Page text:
Airlines & Airports
Travel Website Shows Immediate Brexit Impact On Searches
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The end of last week exploded with news that the United Kingdom would leave the European Union within the next couple of years.
While it will be a long time before we understand or realize its ramifications, there have already been immediate reactions from people around the world.
Rather than currency and stock prices, we were given insight into tip inquiries from travel website Liligo.com.
The website’s managing director, Mario Gavira, helped us with an explanation of how Brexit is affecting the industry.
But first, here are some things you might find interesting:
Graohs courtesy Liligo
The first is a representation of searches being done across all sites with the UK set as the location. While the second illustrates how those within the United Kingdom searched for destinations outside its borders following Brexit.
With the pound plummeting, you can see that many outside the nation were intrigued by the possibility of a summer or fall holiday in England.
For those within the UK, the gut reaction was to simply flee – at least flee to the nearest search engine for a virtual respite.
Gavira offered some thoughts on the above graphs and what is being viewed over at Liligo.com.
TravelPulse: What are you seeing from the initial reaction of searches on Liligo.com following the remarkable outcome of the Brexit vote?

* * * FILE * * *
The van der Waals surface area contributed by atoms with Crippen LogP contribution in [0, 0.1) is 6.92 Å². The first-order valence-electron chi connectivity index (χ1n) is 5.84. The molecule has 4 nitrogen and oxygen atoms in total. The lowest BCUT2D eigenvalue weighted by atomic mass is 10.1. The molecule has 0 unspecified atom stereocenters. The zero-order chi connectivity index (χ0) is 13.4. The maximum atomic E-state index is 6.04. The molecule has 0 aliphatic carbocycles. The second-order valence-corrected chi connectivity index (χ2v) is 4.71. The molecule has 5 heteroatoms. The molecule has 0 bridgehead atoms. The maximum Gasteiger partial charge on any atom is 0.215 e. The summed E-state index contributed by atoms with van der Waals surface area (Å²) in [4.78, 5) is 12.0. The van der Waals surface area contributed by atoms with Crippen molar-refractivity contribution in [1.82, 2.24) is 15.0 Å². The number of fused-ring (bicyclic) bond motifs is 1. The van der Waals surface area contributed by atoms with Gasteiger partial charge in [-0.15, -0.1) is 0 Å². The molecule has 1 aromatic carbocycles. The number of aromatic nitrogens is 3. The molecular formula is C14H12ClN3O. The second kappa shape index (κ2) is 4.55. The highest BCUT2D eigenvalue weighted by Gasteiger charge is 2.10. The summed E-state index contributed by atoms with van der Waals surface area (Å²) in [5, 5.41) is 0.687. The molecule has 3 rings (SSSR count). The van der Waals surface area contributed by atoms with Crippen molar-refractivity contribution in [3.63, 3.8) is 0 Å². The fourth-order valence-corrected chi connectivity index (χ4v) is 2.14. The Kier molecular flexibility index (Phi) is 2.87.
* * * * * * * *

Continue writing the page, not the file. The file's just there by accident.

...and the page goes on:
Mario Gavira: We saw an initial reaction in searches almost immediately following the announcement of Britain leaving the EU. The news of the decreasing value of the pound, and perhaps the increased media coverage, were impactful based on the enhanced interest of the United Kingdom as a destination based on our data. We saw heavy increases of searches to the UK from consumers in the United States, France, Italy, Spain and Germany. We’re still seeing a continued spike in searches from Italy and Germany according to the most recent data. Overall, we’ve seen sharp increases in searches across all 15 liligo.com sites since the vote.
Do you expect this trend to maintain throughout the summer?
MG: We expect searches to the UK to stabilize but remain higher than interest before the Brexit vote. It’s still too early to tell how the trend will progress from the data we have so it’s difficult to predict how British tourism will be impacted.
What impact overall do you feel Brexit will have on tourism in and out of the UK?
MG: It's too early to tell. However, the decreasing value of the pound and our current data suggest that interest in tourism within the United Kingdom will continue to be of interest to potential travelers, especially for Europeans interested in shopping destinations like London. On the flip side, outbound tourism from the UK to Europe and the States could suffer due to the weak currency.
What has the volume of searches been like from the UK and to its region? Are there signs those in Britain are declining to take a holiday in the wake of such uncertainty?
MG: Since the vote, we’ve seen that searches to the United States, Australia, and India have increased from consumers in the United Kingdom. We’ve also seen a drop of Brits searching for travel opportunities in France and Spain. As mentioned, due to the weaker currency there is the risk that outbound travel will be negatively impacted but we likely won’t see the effects of that immediately. Many British travelers have already booked their immediate holidays, so it will be last-minute travel that is impacted most heavily.
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